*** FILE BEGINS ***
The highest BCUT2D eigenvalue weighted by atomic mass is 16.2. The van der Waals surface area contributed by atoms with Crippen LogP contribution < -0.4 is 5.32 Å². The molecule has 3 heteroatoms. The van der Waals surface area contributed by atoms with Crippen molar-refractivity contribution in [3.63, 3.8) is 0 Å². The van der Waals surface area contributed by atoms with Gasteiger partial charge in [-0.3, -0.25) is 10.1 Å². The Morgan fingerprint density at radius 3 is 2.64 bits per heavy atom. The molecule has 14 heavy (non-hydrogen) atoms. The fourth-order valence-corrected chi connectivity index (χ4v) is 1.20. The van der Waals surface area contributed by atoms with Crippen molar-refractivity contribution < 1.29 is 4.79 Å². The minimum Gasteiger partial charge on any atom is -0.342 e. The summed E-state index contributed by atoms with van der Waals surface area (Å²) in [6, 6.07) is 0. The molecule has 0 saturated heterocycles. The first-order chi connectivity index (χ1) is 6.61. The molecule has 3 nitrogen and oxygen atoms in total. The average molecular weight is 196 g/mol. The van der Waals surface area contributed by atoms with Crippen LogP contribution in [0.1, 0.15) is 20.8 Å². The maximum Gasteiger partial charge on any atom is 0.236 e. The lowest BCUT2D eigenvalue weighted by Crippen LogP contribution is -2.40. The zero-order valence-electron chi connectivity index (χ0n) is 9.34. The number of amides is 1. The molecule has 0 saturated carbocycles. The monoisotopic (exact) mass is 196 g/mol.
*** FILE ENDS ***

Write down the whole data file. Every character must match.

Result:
The highest BCUT2D eigenvalue weighted by atomic mass is 16.2. The van der Waals surface area contributed by atoms with Crippen LogP contribution < -0.4 is 5.32 Å². The molecule has 3 heteroatoms. The van der Waals surface area contributed by atoms with Crippen molar-refractivity contribution in [3.63, 3.8) is 0 Å². The van der Waals surface area contributed by atoms with Gasteiger partial charge in [-0.3, -0.25) is 10.1 Å². The Morgan fingerprint density at radius 3 is 2.64 bits per heavy atom. The molecule has 14 heavy (non-hydrogen) atoms. The fourth-order valence-corrected chi connectivity index (χ4v) is 1.20. The van der Waals surface area contributed by atoms with Crippen molar-refractivity contribution < 1.29 is 4.79 Å². The minimum Gasteiger partial charge on any atom is -0.342 e. The summed E-state index contributed by atoms with van der Waals surface area (Å²) in [6, 6.07) is 0. The molecule has 0 saturated heterocycles. The first-order chi connectivity index (χ1) is 6.61. The molecule has 3 nitrogen and oxygen atoms in total. The average molecular weight is 196 g/mol. The van der Waals surface area contributed by atoms with Crippen LogP contribution in [0.1, 0.15) is 20.8 Å². The maximum Gasteiger partial charge on any atom is 0.236 e. The lowest BCUT2D eigenvalue weighted by Crippen LogP contribution is -2.40. The zero-order valence-electron chi connectivity index (χ0n) is 9.34. The number of amides is 1. The molecule has 0 saturated carbocycles. The monoisotopic (exact) mass is 196 g/mol.